SirCam slowing but going

The e-mail worm has started to slow but continues to spew out messages and share documents.

Robert Lemos Staff Writer, CNET News.com
Robert Lemos
covers viruses, worms and other security threats.
Robert Lemos
2 min read
The SirCam worm slowed its advance Thursday but remains a threat, antivirus experts warned.

"The worst is over, but we won't see a huge drop-off yet," said David White, technical manager for British e-mail service provider MessageLabs. "It is still by far the most prolific virus that is currently spreading."

Although the weekend saw a small drop in the rate of infection, the number of copies of SirCam caught daily by MessageLabs continued to grow early this week, topping 10,000 messages on both Tuesday and Wednesday.

On Thursday, that growth stopped. Though MessageLabs had not posted final numbers for the day, it had intercepted only about 4,000 worm-laden e-mails by midday.

Part of the reason for the drop is that companies have gotten their houses in order, said Vincent Gullotto, director of antivirus research for PC software company Network Associates.

"It didn't get to outbreak status, because corporations were able to block it before it got in," he said.

The worm is a mass mailer, working in a manner similar to the Love Letter and Magistr infections.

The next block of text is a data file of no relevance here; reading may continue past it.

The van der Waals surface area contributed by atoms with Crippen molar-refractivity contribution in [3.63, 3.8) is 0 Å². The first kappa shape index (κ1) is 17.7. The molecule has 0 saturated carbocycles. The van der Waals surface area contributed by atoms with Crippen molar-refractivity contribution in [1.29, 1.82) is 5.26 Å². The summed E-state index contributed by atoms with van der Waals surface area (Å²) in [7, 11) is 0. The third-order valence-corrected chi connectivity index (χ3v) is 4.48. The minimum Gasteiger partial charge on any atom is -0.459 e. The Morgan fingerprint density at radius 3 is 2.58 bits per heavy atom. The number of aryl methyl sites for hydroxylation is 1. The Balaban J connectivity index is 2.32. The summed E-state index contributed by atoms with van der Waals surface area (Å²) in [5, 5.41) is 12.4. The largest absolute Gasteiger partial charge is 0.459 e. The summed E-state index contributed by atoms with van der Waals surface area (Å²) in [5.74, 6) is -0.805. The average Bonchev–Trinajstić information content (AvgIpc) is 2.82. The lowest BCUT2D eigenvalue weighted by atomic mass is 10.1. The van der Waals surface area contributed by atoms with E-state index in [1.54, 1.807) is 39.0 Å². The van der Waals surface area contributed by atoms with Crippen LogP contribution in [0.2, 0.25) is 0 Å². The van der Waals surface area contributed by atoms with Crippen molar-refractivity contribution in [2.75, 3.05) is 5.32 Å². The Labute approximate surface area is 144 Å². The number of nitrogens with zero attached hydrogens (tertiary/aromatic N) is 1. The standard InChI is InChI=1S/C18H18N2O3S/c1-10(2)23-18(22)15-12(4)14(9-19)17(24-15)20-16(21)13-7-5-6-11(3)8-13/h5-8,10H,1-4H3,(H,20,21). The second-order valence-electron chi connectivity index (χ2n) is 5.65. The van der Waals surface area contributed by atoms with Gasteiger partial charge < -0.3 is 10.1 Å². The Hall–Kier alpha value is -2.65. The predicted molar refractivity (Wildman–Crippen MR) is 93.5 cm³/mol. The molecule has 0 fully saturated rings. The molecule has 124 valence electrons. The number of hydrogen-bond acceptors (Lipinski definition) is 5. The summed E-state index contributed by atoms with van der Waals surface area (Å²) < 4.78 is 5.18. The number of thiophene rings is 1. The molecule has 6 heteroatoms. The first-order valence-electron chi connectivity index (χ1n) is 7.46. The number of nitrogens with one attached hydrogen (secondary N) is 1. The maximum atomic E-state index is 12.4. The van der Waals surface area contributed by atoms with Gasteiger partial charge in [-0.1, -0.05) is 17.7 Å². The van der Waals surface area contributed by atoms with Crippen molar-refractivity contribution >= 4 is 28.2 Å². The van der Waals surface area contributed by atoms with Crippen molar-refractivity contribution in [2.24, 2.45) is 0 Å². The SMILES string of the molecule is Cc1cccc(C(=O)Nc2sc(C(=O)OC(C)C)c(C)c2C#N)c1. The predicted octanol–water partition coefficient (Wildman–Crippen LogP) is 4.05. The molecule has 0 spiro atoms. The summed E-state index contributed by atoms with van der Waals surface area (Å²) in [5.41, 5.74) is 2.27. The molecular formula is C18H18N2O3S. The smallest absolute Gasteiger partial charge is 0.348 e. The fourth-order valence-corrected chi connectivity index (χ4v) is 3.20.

SirCam spreads by sending e-mail messages with infected attachments. While the message's subject line varies, the body generally contains the same text: "Hi! How are you? I send you this file in order to have your advice. See you later. Thanks." A small number of messages have similar text in Spanish.

Opening the attached file on a PC running Windows will infect the victim's computer. The worm appends itself to a file randomly selected from the infected computer's "My Documents" folder and attaches that to an e-mail. Messages are sent to everyone in the person's Windows address book and to any e-mail addresses in the Web browser's cache file, where images of recently viewed pages are stored.

The virus has been responsible for leaking corporate documents, password files and, in one case, official FBI documents.

For home users, the virus is still a danger, said MessageLabs' White.

see special report: Year of the Worm "There are an awful lot of home users that have no antivirus protection today, and that can be catastrophic," he said.

E-mail users writing to CNET News.com agreed, saying the virus was clogging Internet access and sharing confidential information.

"I think this virus is being extremely underestimated," wrote one e-mail user, who had received five infected messages.

Network Associates plans to reduce its rating of the virus from "high" risk to "medium" sometime next week.